The Art of Scalability


The second edition of the Art of Scalability is my book this week. It is coauthored by Martin Abbott and Michael Fisher. As its subtitle suggests, the book is about building scalable web architecture, processes and organisations for the modern enterprise.

In this book, the authors argue that the three key components of that are people, process and technology. In the introduction video, the author talked about how they thought initially that technology was the key, only to realise that people and process are no less important based on their consulting experience. These three components are covered in the first three parts of the book. More details on that to follow.

Before getting into the details, I share with you what I like and do not like about this book. Its content is vast, fascinatingly relevant, and not dry at all. It is engaging enough that I have had no trouble enjoying many chapters from around 3am to dawn nearly all days this week. Just to abandon this book and pick up another one is a very trivial action on my part. But I did not. The discussions, technical or not, are very plainly written. It opens up my view on how to scale. The quantitative approaches towards project management and scalability topics are straightforward. The main negative attribute of this book is repetition. It could be shortened significantly. That said, repeating concepts covered in previous chapters certainly helps to refresh the reader’s memory and improve the understanding of the topic currently under discussion. It could, therefore, be the intention of the authors.

Do I recommend it? Yes. If you do not have a large chunk of time to pursue such a big book, browsing the conclusion and key points sections of each chapter on safari books online can give you a quick overview of each chapter. The figures, tables, equations etc. are all beautifully presented online too.


Staffing a scalable organisation

In this part, the book discusses the necessary roles and their corresponding responsibilities in a scalable technology organisation. The lack of clearly defined roles or those with overlapping responsibilities can cause confusion and conflict.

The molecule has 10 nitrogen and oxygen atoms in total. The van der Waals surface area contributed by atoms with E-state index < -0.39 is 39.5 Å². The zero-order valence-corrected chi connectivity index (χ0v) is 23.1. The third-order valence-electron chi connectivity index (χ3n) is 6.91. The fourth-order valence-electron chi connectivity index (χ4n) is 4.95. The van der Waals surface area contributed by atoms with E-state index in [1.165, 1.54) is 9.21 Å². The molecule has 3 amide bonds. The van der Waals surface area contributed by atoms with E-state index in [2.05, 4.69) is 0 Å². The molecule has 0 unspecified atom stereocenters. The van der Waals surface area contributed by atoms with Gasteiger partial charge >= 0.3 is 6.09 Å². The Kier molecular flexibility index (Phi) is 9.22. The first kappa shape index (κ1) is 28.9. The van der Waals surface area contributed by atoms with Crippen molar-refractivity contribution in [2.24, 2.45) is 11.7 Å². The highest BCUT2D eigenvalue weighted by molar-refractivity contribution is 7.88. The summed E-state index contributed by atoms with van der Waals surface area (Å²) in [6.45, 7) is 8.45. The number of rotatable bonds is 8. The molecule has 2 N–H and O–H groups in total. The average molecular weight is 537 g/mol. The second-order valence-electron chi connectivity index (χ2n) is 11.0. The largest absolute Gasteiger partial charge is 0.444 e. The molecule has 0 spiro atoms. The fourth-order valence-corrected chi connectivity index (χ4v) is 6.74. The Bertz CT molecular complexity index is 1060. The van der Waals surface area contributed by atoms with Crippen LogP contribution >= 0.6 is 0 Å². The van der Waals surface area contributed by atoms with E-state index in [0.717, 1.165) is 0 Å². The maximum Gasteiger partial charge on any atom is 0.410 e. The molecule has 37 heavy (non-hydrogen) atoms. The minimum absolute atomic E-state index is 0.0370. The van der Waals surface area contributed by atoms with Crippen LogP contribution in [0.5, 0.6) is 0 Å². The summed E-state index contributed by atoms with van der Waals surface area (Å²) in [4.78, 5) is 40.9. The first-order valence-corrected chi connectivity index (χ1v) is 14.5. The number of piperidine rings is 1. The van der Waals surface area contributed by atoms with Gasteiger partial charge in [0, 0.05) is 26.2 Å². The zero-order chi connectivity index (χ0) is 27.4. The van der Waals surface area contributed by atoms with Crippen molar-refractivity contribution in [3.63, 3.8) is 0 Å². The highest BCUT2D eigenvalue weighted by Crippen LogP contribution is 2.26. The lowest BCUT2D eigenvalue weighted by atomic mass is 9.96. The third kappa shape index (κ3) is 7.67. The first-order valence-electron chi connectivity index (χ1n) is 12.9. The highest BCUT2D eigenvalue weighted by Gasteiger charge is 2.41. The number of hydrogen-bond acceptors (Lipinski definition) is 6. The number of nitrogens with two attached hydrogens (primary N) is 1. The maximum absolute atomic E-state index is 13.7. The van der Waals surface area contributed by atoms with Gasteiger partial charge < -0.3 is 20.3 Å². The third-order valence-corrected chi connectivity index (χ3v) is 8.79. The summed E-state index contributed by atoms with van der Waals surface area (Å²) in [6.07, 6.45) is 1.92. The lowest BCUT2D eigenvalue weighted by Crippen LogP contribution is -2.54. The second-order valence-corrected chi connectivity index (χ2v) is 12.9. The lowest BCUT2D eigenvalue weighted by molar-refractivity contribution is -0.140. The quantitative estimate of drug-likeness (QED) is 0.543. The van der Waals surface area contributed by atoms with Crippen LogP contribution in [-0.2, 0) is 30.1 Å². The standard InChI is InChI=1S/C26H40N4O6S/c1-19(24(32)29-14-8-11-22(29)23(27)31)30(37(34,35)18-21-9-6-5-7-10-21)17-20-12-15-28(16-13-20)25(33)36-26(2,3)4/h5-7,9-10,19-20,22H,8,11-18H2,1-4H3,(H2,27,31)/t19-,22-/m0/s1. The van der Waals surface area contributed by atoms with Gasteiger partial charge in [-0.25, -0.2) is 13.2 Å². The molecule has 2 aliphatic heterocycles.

The book then progresses to talk about the two key attributes of organisations: size and structure. Both can affect the communication, efficiency, quality and scalability of the organisation. The two traditional structures are functional and matrix. The third one, agile, is gaining traction for its increased innovation, measured by shorter time to market, quality of features and availability of services. There are pros and cons for both large or small teams. It is important to be aware of the specific pitfalls of each, know where your team is, take necessary steps to mitigate the negative effects of the team size.

Further, the book presents us Leadership 101 and Management 101. I like the guidance on goal setting for leaders. The goals should be SMART: Specific, Measurable, Attainable (but aggressive), Realistic and Timely (or containing a component of time). One piece of advice stands out for me in the Management 101: “spend only 5% of your project management time creating detailed project plans and 95% of your time developing the contingencies to those plans. Focus on achieving results in an appropriate time frame, rather than laboring to fit activities to the initial plan.” When it comes people management, the analogy of gardening is interesting: seeding (as of hiring), feeding (as of developing people), weeding (as of elimination of underperforming people within an organisation).